iPad Pro Not Ready for Supply Chain Prime Time

When Apple introduced the iPad Pro, I was intrigued by the technology, and I could clearly see opportunity for the device in the supply chain. Unfortunately, a handful of limitations remain that will hold adoption back and keep organizations with tried and true PCs instead. 

Source: Apple

Source: Apple

Lack of browser compatibility

Enterprises cannot get rid of the PC easily even if they want to. The reality is that many enterprise applications, especially browser-based apps, are coded to work on Internet Explorer. At least right now, there is no browser that can replace IE to let these apps run on the iPad Pro.

One application, called Parallels, can run Windows on iPads. However, this type of application uses Remote Desktop Protocol (RDP) connection. In real terms, that means that users experience annoying latency. In addition, they must still have a Windows-based PC to establish a remote connection and run the applications on the PC.

Further Internet Explorer includes ability to add plugins and code browser-based apps easily. Other browsers don't support this capability in the same way, which makes it difficult to port a browser-based app from IE to a different browser. (I find that a bit ironic, since applications were originally web-enabled in hopes of allowing people to access their data from a PC through any browser!)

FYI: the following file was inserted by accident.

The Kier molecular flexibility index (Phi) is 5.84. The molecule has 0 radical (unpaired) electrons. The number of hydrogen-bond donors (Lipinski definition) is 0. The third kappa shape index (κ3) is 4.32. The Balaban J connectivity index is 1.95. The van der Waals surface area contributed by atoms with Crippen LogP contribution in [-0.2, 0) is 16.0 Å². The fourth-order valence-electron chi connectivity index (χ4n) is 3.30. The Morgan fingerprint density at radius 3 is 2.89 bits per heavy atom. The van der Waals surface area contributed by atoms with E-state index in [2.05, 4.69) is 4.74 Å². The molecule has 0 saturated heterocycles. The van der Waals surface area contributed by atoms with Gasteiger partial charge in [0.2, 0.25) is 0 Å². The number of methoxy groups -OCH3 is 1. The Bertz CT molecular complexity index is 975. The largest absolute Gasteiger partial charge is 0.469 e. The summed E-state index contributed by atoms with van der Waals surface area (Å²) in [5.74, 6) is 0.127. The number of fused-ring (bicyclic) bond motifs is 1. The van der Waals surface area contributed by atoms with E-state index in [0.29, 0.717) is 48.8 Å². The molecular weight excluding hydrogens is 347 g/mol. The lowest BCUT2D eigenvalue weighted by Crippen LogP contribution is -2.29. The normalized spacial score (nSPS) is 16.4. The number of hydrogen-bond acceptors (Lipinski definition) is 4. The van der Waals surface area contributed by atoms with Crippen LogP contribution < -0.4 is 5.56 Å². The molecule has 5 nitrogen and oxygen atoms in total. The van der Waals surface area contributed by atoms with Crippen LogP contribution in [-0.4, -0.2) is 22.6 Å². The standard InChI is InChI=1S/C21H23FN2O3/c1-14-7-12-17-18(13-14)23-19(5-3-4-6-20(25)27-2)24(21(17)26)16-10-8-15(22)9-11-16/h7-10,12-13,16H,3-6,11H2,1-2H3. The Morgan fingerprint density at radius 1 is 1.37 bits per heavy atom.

Inertia to change & change management

Enterprises are not like consumers. Organizations have invested heavily in both infrastructure and the personnel to support that technology and supporting/compatible technologies and infrastructure. It's hard to replace those deeply embedded technologies. Imagine trying to rip and replace a Warehouse Management System running 17 distribution centers and doing $7 billion plus in sales every year.

Any decent sized change is likely to give the ruling vice president of the organization a heart attack. Change in the enterprise is hard because any change needs to be supported by clear and solid return on investment (ROI). Further, the organization needs to work through the change management process, which slows everything down.

Having said this, of course, people are changing and enterprises are changing. Change is the only constant in life. Eventually, the iPad Pro may get rid of the PC, but it is not going to happen overnight or even in the short term.

Someone needs to come up with a browser that runs on iOS as well as every other OS, and that can do everything that IE does, including application support and backwards compatibility. That person will become rich.

Let me be clear, I have great respect for the iPad and its creators. Even my own mother, living in a third tier city in South India, is asking for one because she understands the ease of use and usefulness of it. My goal with these ruminations is to invite healthy discussion. I want to offer useful critique rather than harsh criticism. Hopefully, it will be one step in nurturing a product innovation ecosystem that supports creators. Creating is a hard job—and the support is well deserved. 

Let me know your thoughts in the comments section below. How do you see the iPad Pro helping supply chain practitioners? Do you see it as a tool that would make your job easier?

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